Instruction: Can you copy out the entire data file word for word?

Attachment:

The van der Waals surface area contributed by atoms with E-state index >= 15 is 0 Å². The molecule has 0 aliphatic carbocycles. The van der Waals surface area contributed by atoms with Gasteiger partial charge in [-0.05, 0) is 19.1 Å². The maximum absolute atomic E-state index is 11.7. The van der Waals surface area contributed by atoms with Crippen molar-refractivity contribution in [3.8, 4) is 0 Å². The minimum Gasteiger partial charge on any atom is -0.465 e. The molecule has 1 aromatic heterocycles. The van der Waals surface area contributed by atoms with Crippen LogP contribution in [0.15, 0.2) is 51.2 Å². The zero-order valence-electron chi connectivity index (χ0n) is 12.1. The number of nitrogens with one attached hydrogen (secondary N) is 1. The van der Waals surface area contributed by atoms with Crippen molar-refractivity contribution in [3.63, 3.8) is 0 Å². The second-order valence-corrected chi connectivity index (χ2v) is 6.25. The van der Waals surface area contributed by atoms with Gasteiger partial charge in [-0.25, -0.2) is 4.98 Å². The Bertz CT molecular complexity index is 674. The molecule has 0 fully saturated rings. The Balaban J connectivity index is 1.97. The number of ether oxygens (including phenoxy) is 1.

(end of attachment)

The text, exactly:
The van der Waals surface area contributed by atoms with E-state index >= 15 is 0 Å². The molecule has 0 aliphatic carbocycles. The van der Waals surface area contributed by atoms with Gasteiger partial charge in [-0.05, 0) is 19.1 Å². The maximum absolute atomic E-state index is 11.7. The van der Waals surface area contributed by atoms with Crippen molar-refractivity contribution in [3.8, 4) is 0 Å². The minimum Gasteiger partial charge on any atom is -0.465 e. The molecule has 1 aromatic heterocycles. The van der Waals surface area contributed by atoms with Crippen LogP contribution in [0.15, 0.2) is 51.2 Å². The zero-order valence-electron chi connectivity index (χ0n) is 12.1. The number of nitrogens with one attached hydrogen (secondary N) is 1. The van der Waals surface area contributed by atoms with Crippen molar-refractivity contribution in [3.63, 3.8) is 0 Å². The second-order valence-corrected chi connectivity index (χ2v) is 6.25. The van der Waals surface area contributed by atoms with Gasteiger partial charge in [-0.25, -0.2) is 4.98 Å². The Bertz CT molecular complexity index is 674. The molecule has 0 fully saturated rings. The Balaban J connectivity index is 1.97. The number of ether oxygens (including phenoxy) is 1.